On Forgetting and Rediscovering the Holocaust in Scandinavia: Introduction to the special issue of the histories and memories of the Holocaust in Scandinavia
2011 (English)In: Scandinavian Journal of History, ISSN 0346-8755, Vol. 36, no 5, 520-535 p.Article in journal (Refereed) Published
The interest in the Holocaust – Nazi Germany's concentrated attempt to exterminate European Jewry – has become increasingly noticeable in the Scandinavian countries during the last decades, with a growing number not only of dissertations, monographs and other publications, but also public debates and controversies relating to this event. This new upsurge of interest in the Holocaust reflects the dynamics and the contested nature of collective memories of wartime Scandinavia more broadly. This article highlights, broadly speaking, the development of Holocaust historiography in Scandinavia; the changing perspectives, interpretations, debates and focus from the immediate post-war years to the present day. It argues that, despite the fact that the Holocaust was truly a European-wide phenomenon transcending national borders, Holocaust studies have mainly been produced as nation-centred histories. Only with the end of the Cold War and with a paradigmatic shift from ‘the event’ to ‘the memory’ has a new form of Holocaust remembrance begun, ‘the cosmopolitanization of Holocaust remembrance’, which transcends borders and makes memory cultures coincide. In Scandinavian historical cultures and historiography, then, the 1990s marks the starting point of a process by which Holocaust remembrance has become officially embedded into European memory.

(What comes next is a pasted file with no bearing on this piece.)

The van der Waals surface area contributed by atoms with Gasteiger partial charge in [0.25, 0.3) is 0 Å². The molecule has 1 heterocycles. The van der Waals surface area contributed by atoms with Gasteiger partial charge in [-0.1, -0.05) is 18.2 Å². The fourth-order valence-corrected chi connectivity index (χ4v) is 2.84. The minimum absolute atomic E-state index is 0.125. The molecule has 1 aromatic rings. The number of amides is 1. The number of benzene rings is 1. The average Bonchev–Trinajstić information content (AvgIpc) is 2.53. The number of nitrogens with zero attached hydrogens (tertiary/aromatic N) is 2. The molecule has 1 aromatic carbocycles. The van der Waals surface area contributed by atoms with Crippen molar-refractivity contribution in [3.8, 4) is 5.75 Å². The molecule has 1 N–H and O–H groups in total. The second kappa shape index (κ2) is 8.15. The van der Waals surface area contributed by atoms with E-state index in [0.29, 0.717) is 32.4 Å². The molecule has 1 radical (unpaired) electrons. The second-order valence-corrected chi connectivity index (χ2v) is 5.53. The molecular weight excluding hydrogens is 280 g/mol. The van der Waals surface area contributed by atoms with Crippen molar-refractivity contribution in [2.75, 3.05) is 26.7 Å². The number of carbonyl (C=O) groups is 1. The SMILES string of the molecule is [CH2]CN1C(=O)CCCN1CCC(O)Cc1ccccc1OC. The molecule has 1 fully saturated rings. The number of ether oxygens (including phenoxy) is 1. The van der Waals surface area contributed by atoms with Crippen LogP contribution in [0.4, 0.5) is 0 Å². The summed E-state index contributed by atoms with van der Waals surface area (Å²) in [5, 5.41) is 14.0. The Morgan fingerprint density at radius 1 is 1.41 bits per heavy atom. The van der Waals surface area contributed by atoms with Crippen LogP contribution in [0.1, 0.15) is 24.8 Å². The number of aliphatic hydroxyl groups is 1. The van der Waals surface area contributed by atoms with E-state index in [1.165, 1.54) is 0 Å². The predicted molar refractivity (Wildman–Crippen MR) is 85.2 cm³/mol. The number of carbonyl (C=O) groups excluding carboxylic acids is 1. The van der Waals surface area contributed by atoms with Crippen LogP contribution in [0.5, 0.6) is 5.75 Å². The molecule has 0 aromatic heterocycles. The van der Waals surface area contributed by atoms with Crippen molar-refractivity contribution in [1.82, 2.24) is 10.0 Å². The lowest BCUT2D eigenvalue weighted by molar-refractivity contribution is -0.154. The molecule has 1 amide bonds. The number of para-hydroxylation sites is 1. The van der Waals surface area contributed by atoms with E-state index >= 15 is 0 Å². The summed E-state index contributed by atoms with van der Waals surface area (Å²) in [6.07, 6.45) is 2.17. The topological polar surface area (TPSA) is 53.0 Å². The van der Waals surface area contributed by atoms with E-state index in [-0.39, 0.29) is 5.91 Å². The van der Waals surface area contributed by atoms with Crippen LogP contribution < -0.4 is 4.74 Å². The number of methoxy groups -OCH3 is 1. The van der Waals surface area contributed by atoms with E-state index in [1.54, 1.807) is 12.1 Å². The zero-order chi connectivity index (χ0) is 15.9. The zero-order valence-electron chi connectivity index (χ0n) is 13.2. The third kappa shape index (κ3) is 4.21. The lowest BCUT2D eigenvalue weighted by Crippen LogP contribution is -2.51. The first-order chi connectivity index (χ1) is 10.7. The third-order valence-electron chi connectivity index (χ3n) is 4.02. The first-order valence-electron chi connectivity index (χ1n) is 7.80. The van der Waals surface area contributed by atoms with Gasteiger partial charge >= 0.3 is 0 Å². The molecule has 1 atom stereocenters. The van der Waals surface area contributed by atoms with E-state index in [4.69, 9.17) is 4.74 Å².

Place, publisher, year, edition, pages
London: Routledge, 2011. Vol. 36, no 5, 520-535 p.
IdentifiersURN: urn:nbn:se:uu:diva-163200DOI: 10.1080/03468755.2011.629359OAI: oai:DiVA.org:uu-163200DiVA: diva2:463144